On a warm and sunny day, near the tropical rainforest of Brazil, Sindbad the sailor and his crew had brought goods to trade with the Brazilian people. From boomerangs from Australia to hula skirts from Hawaii, they had loads to choose from.

The only problem was that none of the crew could speak to the people. None of them spoke Portuguese. They also didn't know anyone who could translate for them. You're probably thinking use Google Translate. But unfortunately for Sindbad, it hadn't been invented yet.

They asked everyone in the town if they spoke English. They even asked a parrot. But it said, "Do you speak English?"

So that wasn't helpful. They resorted to buying a dictionary from the local shop. However, they didn't know what 'dictionary' was in Portuguese. They could have bought an atlas for all we know.

So they went to the shop and bought one of each book and checked which one was a dictionary.

"That's a thesaurus, an information booklet in Portuguese, a book in Portuguese... Where is that dictionary?" Sindbad said half to himself.

"It's over here, Sindbad. Oh, no wait, it's another book." one of the crew said.

"Does anyone have a dictionary?" Sindbad asked.

"And why would you need that?" a voice said.

"Who said that?"

"I did."

Behind Sindbad, there was a young Brazilian girl.

"You can speak English and Portuguese?"

"Yes. Why?"

"We want to sell these."

Sindbad pointed to their goods.

So, with the help of the girl, they sold all their goods and became wealthy once more.

By Evie



Next, our young writers were challenged to come up with their own original character who, like Sindbad, would have the potential to go on many adventures and who a reader would want to follow over a whole series of stories.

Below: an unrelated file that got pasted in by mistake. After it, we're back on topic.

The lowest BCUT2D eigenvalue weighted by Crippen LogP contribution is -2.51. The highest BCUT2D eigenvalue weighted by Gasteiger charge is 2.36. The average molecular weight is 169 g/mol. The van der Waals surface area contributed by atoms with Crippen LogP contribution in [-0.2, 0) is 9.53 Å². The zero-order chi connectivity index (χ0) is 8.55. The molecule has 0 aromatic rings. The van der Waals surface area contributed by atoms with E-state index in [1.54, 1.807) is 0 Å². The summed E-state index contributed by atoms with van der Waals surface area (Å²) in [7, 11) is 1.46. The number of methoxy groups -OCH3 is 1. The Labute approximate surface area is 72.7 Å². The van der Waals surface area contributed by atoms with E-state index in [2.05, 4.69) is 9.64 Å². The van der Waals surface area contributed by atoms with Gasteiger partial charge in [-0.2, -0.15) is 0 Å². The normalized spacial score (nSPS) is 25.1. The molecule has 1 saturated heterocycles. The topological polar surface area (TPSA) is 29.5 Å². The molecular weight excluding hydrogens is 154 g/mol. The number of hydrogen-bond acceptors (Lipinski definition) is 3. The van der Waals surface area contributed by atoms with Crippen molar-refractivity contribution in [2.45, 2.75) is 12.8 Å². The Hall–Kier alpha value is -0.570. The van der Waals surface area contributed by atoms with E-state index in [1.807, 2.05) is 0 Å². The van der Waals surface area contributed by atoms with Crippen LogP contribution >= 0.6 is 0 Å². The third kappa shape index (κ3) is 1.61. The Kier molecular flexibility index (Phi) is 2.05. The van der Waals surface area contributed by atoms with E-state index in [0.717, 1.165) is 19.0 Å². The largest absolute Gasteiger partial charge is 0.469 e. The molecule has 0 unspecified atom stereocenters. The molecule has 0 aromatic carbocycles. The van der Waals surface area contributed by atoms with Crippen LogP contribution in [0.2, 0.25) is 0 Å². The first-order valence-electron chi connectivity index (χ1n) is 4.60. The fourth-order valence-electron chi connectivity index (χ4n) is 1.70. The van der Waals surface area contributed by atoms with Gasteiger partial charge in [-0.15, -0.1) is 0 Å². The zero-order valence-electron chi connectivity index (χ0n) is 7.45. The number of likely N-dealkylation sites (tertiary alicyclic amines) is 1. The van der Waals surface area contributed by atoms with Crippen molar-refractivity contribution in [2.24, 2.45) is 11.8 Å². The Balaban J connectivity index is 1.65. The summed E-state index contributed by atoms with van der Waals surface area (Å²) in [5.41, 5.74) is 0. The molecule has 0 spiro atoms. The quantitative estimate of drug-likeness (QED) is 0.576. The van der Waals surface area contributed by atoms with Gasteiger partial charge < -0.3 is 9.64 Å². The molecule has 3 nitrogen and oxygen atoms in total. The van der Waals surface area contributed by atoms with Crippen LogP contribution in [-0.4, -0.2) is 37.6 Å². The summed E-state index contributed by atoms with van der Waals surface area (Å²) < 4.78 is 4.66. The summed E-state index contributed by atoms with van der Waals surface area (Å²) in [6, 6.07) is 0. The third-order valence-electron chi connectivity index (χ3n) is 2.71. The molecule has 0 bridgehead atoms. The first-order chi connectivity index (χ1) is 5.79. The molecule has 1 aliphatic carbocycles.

Some questions to think about were:

  • What do they do for a living? (they could be a sailor, like Sindbad, or an astronaut, or a pilot, or a detective, or a soldier, or a vet, or a doctor, or a musician, or an artist…try to think of something which would involve travel/lots of different experiences!)
  • What do they enjoy/not enjoy?
  • What are their dreams/ambitions?
  • What are they afraid of?
  • Why would a reader want to stick with them? What makes them an exciting, interesting, convincing character?
Next, the young writers started to come up with a frame story – how will this character's story start off (perhaps they start in difficulties/poverty/coming from nothing, like Sindbad, and have big dreams of how they want their life to be!)
What could be a reason for all of their adventures? Where would be the point they would start off/always return to?

Here are some examples of some Sindbad-inspired characters from our younger group, and their frame narratives/starts of their stories:

Adventures of Pippi (my dog)- by Annie 

She defends pets being abused by
their owners and protects all in need.She's a black dog with a white
chest.She’s a lab crossed with a collie and is quicker than lightning yet more
cunning than a fox with a smell for danger and abuse. Still only a normal dog
with owners,she still secretly sneaks out at night to have justice against
those who may harm her fellow pets.



On a walk,Pippi was chasing a stick when she saw a puppy
being hit and shouted at by its owner.Dropping the stick,she growls at the
human and chases the owner off.The puppy follows Pippi back and her owner Annie
takes the puppy to a shelter and explains it was being abused.That is when the
adventures of Pippi started. 


The Journeys of Guffer the Guinea Pig - by Jazz 

He is a fat boy, no job, no house and very, very chunky. Guffer thinks he should try to loose some weight so decides to go on many amazing adventures in hope of earning money and making friends.